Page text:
Nevertheless, is evident that for CL a systemic treatment and drugs with different effectiveness against Leishmania is considered mandatory. In this regard, in the analyzed cases, drugs targeting ergosterol were used, including amphotericin B that binds to membrane sterols, forming complexes that arrange into ion channels and increase membrane permeability [25] or fluconazole that interfere with ergosterol biosynthesis by inhibiting the C-14 demethylation of sterols in Leishmania [26]. In addition, the use of lipid complex of amphotericin B (Ampholip®) represents an advantage, such as: (i) deliver the drug on-site, (ii) minimizing the dosage by many folds, and (iii) reducing the side effects related to drug toxicity, which is preferable over using conventional amphotericin B [27].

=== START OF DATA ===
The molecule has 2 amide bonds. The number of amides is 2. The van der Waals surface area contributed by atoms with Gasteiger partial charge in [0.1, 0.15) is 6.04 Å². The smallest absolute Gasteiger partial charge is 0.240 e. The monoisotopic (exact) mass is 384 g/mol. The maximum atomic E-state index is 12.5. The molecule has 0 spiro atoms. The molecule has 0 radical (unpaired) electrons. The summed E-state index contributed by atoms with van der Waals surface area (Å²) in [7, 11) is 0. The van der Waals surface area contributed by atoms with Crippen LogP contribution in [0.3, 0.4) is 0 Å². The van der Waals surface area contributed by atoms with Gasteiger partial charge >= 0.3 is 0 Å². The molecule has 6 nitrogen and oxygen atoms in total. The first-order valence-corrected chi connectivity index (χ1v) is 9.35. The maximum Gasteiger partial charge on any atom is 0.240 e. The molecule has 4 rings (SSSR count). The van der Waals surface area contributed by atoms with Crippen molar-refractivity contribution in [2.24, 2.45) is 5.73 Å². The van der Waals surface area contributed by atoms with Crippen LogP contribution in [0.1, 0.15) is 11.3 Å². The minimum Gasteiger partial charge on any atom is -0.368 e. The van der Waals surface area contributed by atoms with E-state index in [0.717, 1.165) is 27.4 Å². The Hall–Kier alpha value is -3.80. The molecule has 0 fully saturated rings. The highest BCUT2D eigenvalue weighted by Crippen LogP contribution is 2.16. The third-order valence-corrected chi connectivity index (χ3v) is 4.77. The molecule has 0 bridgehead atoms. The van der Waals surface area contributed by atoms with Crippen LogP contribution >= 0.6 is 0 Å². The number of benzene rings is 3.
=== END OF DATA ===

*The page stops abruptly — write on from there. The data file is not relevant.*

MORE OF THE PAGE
Althoutgh cure was achieved for all treated patients, response was very different. However, we can not determined the real causes of this due to the influence of different factors; among them: (i) time elapse between infection and treatment start, (ii) severity of disease when treatment started, (iii) clinical characteristics related with single/multiple or nodule/ulcerated lesion, and (iv) immunological status of patients. Nevertheless, longer and complex treatment was administered to L. braziliensis (case 17–01). It is known that L. braziliensis is the main causal agent of CL and MCL in the Americas [28] with the greatest relative abundance in Colombia and frequently results in therapeutic failure [29]. Recently, a study to determine drug susceptibility profiles of amphotericin B and fluconazole in cultured isolates of Old World and New World Leishmania spp., showed reduced susceptibility to drugs against New World species compared with Old World strains. In particular, some clinical isolates of L. braziliensis and L. panamensis displayed lower susceptibility compared with reference strain [30]. Nevertheless, therapeutic response is highly variable across the American continent, which could relate with virulence or aggressive behaviour of cinculating strain [31]. In addition, probably spontaneous resolution in patients instead of treatment-dependent responsed is not depreciable.